Prisons throughout Britain are feeling the devastating effects of synthetic cannabis products, like K2 and Spice. Inmates are able to discreetly use the product, which is being smuggled in large quantities, making it difficult for staff members to catch and reprimand rule-breakers. The effects of synthetic marijuana can be strong, and cause aggression without warning, creating a constant threat to the safety of everyone in the facility.
Inmates are risking what little rights they have left in jail by illegal purchasing synthetic cannabis from fellow prisoners. After ingesting the odorless material, rage, depression and often temporary forms of psychosis can be experienced. With so many issues surrounding the use of this manufactured substances, officials are hoping some action is taken to help stop its flow into prisons.
Synthetic cannabis, often referred to as “spice”, is a completely man-made, chemical compound meant to mirror the effects of THC on the brain. Many different formulas are used to create this Frankenstein-drug, causing the effects and potency to range greatly, making it impossible to known exactly what high will be delivered.
The potency of any synthetic cannabis product is always much higher than any natural herb, causing users to inadvertently overdose, and suffer what can sometimes be fatal consequences. Between 2012 and 2014, at least 19 deaths in British prisons were attributed to the use of synthetic cannabis.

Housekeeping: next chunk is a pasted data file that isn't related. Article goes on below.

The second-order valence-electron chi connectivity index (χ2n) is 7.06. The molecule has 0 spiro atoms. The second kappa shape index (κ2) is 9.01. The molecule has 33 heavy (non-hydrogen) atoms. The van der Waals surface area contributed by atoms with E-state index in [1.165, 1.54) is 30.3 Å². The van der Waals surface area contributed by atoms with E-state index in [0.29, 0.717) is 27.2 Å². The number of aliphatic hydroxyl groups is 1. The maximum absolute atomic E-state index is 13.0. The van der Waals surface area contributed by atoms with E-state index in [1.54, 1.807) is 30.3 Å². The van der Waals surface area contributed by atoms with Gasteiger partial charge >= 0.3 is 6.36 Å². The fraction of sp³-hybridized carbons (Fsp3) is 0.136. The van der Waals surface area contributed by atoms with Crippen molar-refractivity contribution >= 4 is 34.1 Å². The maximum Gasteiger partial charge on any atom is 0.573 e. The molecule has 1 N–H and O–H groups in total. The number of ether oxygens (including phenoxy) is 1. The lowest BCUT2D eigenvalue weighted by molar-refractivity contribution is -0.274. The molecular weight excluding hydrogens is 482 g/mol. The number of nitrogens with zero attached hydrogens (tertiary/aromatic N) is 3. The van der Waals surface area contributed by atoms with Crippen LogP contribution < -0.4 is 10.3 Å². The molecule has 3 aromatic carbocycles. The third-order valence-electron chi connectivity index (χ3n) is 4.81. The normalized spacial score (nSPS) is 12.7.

The product is known for invoking periods of depression and anxiety and has lead to attempts at self-harm. Many inmates already struggle with mental health and the effects of synthetic cannabis only heighten these problems.
Inmates are also finding themselves in debt to suppliers on the inside, which leads to bullying and turmoil throughout the prison. The black market exists in many jails, just like it does in the regular world, and inmates often trade or promise goods, funds and meals in exchange for their drug of choice. When users fail to pay, the repercussions lead to brawls, beatings, and bruises. Often innocent guards are hurt in these scuffles.
What to do
Newly appointed Chief Inspector of Prisons, Peter Clarke, is becoming all too familiar with the dangers surrounding synthetic cannabis. Both inmates and guards have approached Clark, complaining of falling ill after breathing in the second-hand fumes, and with concerns about personal safety while others are under the chemical influence.
“Their presence in prisons has given rise to debt, bullying and violence. They are destabilizing some prisons, making it difficult for normal prison life to continue. There needs to be clear strategies to deal with the supply of these drugs into prisons, and to care for those who suffer from their effects; at the moment, the situation appears to be getting worse, not better.”
Currently, prisons are working to educate staff members of the signs and symptoms associated with synthetic cannabis use. While many believe the government is not doing enough to control the flow of the substance into jails, Clarke ensures new plans are being made to rectify the situation, including enacting stricter penalties for those who are found to be smuggling contraband into prisons.
With so much controversy surrounding synthetic cannabis, and the thousands of deaths it has caused worldwide, maybe it’s time to ban production entirely, and legalize the natural herb.
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